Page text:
I'll skip citing to official reports that the deal is done, as they are all over the internet right now.
Jose Reyes to the Marlins, six years, $106 million. That's $17.6 million per year, likely backloaded somewhat. A bargain for the Marlins?
I'd say yes.
Over the last six years, even with his injury-plagued 2009, Reyes was worth $118 million to the Mets, as per the calculations at Fangraphs. The Fangraphs numbers are not bible, of course, and contain a number of assumptions, but are useful as a quick-and-dirty evaluation tool.
That said, in terms of on the field value alone, Reyes will -- provided he has a streak of health similar to his time with the Mets -- provide the Marlins with somewhere in the neighborhood of what he is being paid. He's 28 today, and will only be 34 at the end of the deal.
In addition to his on the field contribution, Reyes is an incredibly marketable player. Curmudgeonly columnists and old-dudes asides, Reyes was undoubtedly the most beloved Met over the last two seasons, and arguably longer. He resonates with young people, with minorities, with those who cherish speed and defense, and with those who are enamored with those who play the game with joy. Namely -- all of us.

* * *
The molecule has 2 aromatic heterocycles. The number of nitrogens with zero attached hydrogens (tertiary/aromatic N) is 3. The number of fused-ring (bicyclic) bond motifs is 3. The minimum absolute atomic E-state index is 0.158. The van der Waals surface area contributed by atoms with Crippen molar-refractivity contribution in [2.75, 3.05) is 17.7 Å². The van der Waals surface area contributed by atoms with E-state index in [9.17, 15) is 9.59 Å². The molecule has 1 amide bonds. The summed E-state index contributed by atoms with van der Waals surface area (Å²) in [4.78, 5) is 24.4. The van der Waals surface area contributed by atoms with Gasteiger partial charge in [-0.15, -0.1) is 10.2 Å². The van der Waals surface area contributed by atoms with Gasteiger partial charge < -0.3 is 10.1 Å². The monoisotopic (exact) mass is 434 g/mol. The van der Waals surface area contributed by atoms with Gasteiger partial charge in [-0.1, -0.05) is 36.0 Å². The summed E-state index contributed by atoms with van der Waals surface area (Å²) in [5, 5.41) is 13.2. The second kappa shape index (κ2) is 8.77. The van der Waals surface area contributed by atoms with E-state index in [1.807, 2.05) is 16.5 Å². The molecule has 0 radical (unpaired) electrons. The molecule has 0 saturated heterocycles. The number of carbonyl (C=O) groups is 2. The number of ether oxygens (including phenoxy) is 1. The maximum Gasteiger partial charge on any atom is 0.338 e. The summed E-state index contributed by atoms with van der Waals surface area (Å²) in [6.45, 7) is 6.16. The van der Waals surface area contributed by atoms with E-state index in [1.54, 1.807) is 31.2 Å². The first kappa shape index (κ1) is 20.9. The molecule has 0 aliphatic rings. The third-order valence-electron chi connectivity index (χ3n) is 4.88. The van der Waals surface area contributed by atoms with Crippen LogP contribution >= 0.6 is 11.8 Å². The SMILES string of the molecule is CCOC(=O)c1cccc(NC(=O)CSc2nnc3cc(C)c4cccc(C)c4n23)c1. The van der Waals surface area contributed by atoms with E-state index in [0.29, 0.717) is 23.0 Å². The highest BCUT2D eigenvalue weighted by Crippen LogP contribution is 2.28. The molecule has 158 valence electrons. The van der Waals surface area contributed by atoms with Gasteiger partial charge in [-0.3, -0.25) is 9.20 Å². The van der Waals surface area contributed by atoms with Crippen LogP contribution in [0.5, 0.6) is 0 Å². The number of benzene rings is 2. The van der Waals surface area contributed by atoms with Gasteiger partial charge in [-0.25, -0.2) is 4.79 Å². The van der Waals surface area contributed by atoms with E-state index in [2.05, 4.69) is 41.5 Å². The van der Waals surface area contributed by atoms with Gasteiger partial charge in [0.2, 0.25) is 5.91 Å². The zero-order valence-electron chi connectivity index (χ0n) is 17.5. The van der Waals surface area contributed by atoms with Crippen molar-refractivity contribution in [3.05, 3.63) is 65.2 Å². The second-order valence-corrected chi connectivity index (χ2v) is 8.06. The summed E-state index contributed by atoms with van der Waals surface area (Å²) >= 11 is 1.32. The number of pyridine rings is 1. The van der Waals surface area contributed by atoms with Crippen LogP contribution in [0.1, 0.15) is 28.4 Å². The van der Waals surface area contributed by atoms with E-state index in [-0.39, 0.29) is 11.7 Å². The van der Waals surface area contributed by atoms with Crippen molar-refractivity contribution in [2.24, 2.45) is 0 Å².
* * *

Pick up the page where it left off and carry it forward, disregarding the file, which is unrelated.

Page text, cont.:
The Marlins got a bargain, and it will be interesting to see the reaction that Reyes garners when he returns. If he sees success in South Florida, I imagine those that wanted him gone will attempt to paint a picture of a player who matured only after he left, but who would never have been a star in New York. If he fails in his sojourn, they will congratulate themselves for identifying a player who would never have succeeded.
For those of us who know better, we are left only to wonder. We know that Reyes, imperfect as his time in New York was, was nothing less than a superstar. He is the Mets only batting champion, all time leader in runs scored, second in hits, first in steals, and fourth in total bases. He did all this, as a shortstop no less, yet still left us as not much more than a pup.
This news is not unexpected, but it is no less sad. As impartial as we are, and as much as I'd like to approach most transactions as an economist, we are all fans. I'm sorry to see Jose go -- especially since at that price (or even a little more) it would have made sense to keep him.